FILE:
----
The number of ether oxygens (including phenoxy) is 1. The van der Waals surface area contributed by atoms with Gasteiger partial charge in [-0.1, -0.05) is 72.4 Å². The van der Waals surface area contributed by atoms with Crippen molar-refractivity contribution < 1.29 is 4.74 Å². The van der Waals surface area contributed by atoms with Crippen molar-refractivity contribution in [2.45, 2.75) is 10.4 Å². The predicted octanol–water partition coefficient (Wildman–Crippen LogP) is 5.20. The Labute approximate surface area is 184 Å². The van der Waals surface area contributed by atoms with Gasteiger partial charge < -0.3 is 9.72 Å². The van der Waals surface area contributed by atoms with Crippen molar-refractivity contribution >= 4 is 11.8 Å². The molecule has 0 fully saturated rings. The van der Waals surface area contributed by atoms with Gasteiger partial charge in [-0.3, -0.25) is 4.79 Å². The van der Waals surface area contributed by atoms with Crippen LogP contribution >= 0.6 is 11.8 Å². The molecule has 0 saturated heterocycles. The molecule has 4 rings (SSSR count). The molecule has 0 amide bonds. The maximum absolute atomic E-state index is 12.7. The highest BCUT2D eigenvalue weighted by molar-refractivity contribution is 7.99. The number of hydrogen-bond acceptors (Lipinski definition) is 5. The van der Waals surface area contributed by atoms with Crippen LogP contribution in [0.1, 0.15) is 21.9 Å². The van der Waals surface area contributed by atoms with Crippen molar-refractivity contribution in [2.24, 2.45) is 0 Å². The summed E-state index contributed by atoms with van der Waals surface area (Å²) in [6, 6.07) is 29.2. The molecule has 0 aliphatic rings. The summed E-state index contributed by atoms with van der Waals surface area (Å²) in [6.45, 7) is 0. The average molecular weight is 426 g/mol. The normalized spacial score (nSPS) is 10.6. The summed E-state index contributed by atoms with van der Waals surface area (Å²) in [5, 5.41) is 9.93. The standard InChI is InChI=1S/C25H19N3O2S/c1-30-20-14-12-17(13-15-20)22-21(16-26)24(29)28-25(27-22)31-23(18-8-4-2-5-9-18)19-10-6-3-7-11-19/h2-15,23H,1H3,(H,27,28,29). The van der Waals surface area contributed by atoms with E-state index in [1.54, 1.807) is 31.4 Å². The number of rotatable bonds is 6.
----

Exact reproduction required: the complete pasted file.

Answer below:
The number of ether oxygens (including phenoxy) is 1. The van der Waals surface area contributed by atoms with Gasteiger partial charge in [-0.1, -0.05) is 72.4 Å². The van der Waals surface area contributed by atoms with Crippen molar-refractivity contribution < 1.29 is 4.74 Å². The van der Waals surface area contributed by atoms with Crippen molar-refractivity contribution in [2.45, 2.75) is 10.4 Å². The predicted octanol–water partition coefficient (Wildman–Crippen LogP) is 5.20. The Labute approximate surface area is 184 Å². The van der Waals surface area contributed by atoms with Gasteiger partial charge < -0.3 is 9.72 Å². The van der Waals surface area contributed by atoms with Crippen molar-refractivity contribution >= 4 is 11.8 Å². The molecule has 0 fully saturated rings. The van der Waals surface area contributed by atoms with Gasteiger partial charge in [-0.3, -0.25) is 4.79 Å². The van der Waals surface area contributed by atoms with Crippen LogP contribution >= 0.6 is 11.8 Å². The molecule has 0 saturated heterocycles. The molecule has 4 rings (SSSR count). The molecule has 0 amide bonds. The maximum absolute atomic E-state index is 12.7. The highest BCUT2D eigenvalue weighted by molar-refractivity contribution is 7.99. The number of hydrogen-bond acceptors (Lipinski definition) is 5. The van der Waals surface area contributed by atoms with Crippen LogP contribution in [0.1, 0.15) is 21.9 Å². The van der Waals surface area contributed by atoms with Crippen molar-refractivity contribution in [2.24, 2.45) is 0 Å². The summed E-state index contributed by atoms with van der Waals surface area (Å²) in [6, 6.07) is 29.2. The molecule has 0 aliphatic rings. The summed E-state index contributed by atoms with van der Waals surface area (Å²) in [6.45, 7) is 0. The average molecular weight is 426 g/mol. The normalized spacial score (nSPS) is 10.6. The summed E-state index contributed by atoms with van der Waals surface area (Å²) in [5, 5.41) is 9.93. The standard InChI is InChI=1S/C25H19N3O2S/c1-30-20-14-12-17(13-15-20)22-21(16-26)24(29)28-25(27-22)31-23(18-8-4-2-5-9-18)19-10-6-3-7-11-19/h2-15,23H,1H3,(H,27,28,29). The van der Waals surface area contributed by atoms with E-state index in [1.54, 1.807) is 31.4 Å². The number of rotatable bonds is 6.